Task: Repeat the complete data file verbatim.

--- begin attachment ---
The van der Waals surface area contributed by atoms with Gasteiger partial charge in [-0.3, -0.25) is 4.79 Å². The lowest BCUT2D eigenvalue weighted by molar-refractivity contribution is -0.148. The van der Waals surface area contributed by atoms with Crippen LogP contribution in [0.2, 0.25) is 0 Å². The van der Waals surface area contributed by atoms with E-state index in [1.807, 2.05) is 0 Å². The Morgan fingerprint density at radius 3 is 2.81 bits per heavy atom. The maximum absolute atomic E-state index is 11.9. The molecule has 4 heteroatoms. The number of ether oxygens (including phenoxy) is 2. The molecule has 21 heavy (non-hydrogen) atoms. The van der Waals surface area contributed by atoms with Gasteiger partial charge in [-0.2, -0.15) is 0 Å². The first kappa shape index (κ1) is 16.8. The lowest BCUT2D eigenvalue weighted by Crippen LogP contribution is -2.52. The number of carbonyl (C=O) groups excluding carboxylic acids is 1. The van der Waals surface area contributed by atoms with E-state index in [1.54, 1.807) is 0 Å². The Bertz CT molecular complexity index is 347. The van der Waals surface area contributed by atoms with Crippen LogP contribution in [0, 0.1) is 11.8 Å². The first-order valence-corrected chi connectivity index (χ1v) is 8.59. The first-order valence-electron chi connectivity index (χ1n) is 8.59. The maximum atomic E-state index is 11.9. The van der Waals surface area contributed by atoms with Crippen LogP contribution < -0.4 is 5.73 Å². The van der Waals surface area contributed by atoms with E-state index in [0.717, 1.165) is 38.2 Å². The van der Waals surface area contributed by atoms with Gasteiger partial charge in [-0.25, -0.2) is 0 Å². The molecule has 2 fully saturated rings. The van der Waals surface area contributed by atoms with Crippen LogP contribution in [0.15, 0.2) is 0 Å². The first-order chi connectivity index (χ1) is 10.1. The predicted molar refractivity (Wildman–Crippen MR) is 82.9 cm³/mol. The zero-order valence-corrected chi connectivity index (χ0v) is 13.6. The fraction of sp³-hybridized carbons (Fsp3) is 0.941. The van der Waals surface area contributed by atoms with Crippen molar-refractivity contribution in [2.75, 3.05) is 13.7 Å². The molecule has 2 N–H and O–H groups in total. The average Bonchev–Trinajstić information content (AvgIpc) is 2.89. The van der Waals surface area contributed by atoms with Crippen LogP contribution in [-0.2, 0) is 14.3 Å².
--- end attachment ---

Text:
The van der Waals surface area contributed by atoms with Gasteiger partial charge in [-0.3, -0.25) is 4.79 Å². The lowest BCUT2D eigenvalue weighted by molar-refractivity contribution is -0.148. The van der Waals surface area contributed by atoms with Crippen LogP contribution in [0.2, 0.25) is 0 Å². The van der Waals surface area contributed by atoms with E-state index in [1.807, 2.05) is 0 Å². The Morgan fingerprint density at radius 3 is 2.81 bits per heavy atom. The maximum absolute atomic E-state index is 11.9. The molecule has 4 heteroatoms. The number of ether oxygens (including phenoxy) is 2. The molecule has 21 heavy (non-hydrogen) atoms. The van der Waals surface area contributed by atoms with Gasteiger partial charge in [-0.2, -0.15) is 0 Å². The first kappa shape index (κ1) is 16.8. The lowest BCUT2D eigenvalue weighted by Crippen LogP contribution is -2.52. The number of carbonyl (C=O) groups excluding carboxylic acids is 1. The van der Waals surface area contributed by atoms with E-state index in [1.54, 1.807) is 0 Å². The Bertz CT molecular complexity index is 347. The van der Waals surface area contributed by atoms with Crippen LogP contribution in [0, 0.1) is 11.8 Å². The first-order valence-corrected chi connectivity index (χ1v) is 8.59. The first-order valence-electron chi connectivity index (χ1n) is 8.59. The maximum atomic E-state index is 11.9. The van der Waals surface area contributed by atoms with Crippen LogP contribution < -0.4 is 5.73 Å². The van der Waals surface area contributed by atoms with E-state index in [0.717, 1.165) is 38.2 Å². The van der Waals surface area contributed by atoms with Gasteiger partial charge in [-0.25, -0.2) is 0 Å². The molecule has 2 fully saturated rings. The van der Waals surface area contributed by atoms with Crippen LogP contribution in [0.15, 0.2) is 0 Å². The first-order chi connectivity index (χ1) is 10.1. The predicted molar refractivity (Wildman–Crippen MR) is 82.9 cm³/mol. The zero-order valence-corrected chi connectivity index (χ0v) is 13.6. The fraction of sp³-hybridized carbons (Fsp3) is 0.941. The van der Waals surface area contributed by atoms with Crippen molar-refractivity contribution in [2.75, 3.05) is 13.7 Å². The molecule has 2 N–H and O–H groups in total. The average Bonchev–Trinajstić information content (AvgIpc) is 2.89. The van der Waals surface area contributed by atoms with Crippen LogP contribution in [-0.2, 0) is 14.3 Å².